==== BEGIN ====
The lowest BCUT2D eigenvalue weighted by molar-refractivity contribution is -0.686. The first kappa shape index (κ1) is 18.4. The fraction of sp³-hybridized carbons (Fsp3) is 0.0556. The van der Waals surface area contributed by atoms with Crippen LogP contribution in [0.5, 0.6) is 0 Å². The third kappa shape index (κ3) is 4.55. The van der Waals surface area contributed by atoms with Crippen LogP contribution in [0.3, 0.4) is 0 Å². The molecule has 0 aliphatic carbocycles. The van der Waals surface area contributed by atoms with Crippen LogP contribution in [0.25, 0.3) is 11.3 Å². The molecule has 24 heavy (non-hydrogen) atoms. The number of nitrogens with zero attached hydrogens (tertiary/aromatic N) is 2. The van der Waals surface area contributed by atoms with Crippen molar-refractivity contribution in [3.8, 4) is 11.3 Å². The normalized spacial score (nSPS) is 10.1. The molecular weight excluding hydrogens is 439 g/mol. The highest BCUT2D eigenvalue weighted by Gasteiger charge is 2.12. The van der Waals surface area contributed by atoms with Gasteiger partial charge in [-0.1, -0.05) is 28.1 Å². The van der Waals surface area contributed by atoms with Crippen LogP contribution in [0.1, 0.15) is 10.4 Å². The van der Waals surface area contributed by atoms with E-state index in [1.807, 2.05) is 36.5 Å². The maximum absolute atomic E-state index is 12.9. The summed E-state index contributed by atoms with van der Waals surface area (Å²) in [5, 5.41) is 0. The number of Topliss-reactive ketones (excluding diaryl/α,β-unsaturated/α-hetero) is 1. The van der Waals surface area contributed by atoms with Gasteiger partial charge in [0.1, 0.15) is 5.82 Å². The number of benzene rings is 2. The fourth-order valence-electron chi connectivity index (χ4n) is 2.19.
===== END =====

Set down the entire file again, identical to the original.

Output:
The lowest BCUT2D eigenvalue weighted by molar-refractivity contribution is -0.686. The first kappa shape index (κ1) is 18.4. The fraction of sp³-hybridized carbons (Fsp3) is 0.0556. The van der Waals surface area contributed by atoms with Crippen LogP contribution in [0.5, 0.6) is 0 Å². The third kappa shape index (κ3) is 4.55. The van der Waals surface area contributed by atoms with Crippen LogP contribution in [0.3, 0.4) is 0 Å². The molecule has 0 aliphatic carbocycles. The van der Waals surface area contributed by atoms with Crippen LogP contribution in [0.25, 0.3) is 11.3 Å². The molecule has 24 heavy (non-hydrogen) atoms. The number of nitrogens with zero attached hydrogens (tertiary/aromatic N) is 2. The van der Waals surface area contributed by atoms with Crippen molar-refractivity contribution in [3.8, 4) is 11.3 Å². The normalized spacial score (nSPS) is 10.1. The molecular weight excluding hydrogens is 439 g/mol. The highest BCUT2D eigenvalue weighted by Gasteiger charge is 2.12. The van der Waals surface area contributed by atoms with Gasteiger partial charge in [-0.1, -0.05) is 28.1 Å². The van der Waals surface area contributed by atoms with Crippen LogP contribution in [0.1, 0.15) is 10.4 Å². The van der Waals surface area contributed by atoms with E-state index in [1.807, 2.05) is 36.5 Å². The maximum absolute atomic E-state index is 12.9. The summed E-state index contributed by atoms with van der Waals surface area (Å²) in [5, 5.41) is 0. The number of Topliss-reactive ketones (excluding diaryl/α,β-unsaturated/α-hetero) is 1. The van der Waals surface area contributed by atoms with Gasteiger partial charge in [0.1, 0.15) is 5.82 Å². The number of benzene rings is 2. The fourth-order valence-electron chi connectivity index (χ4n) is 2.19.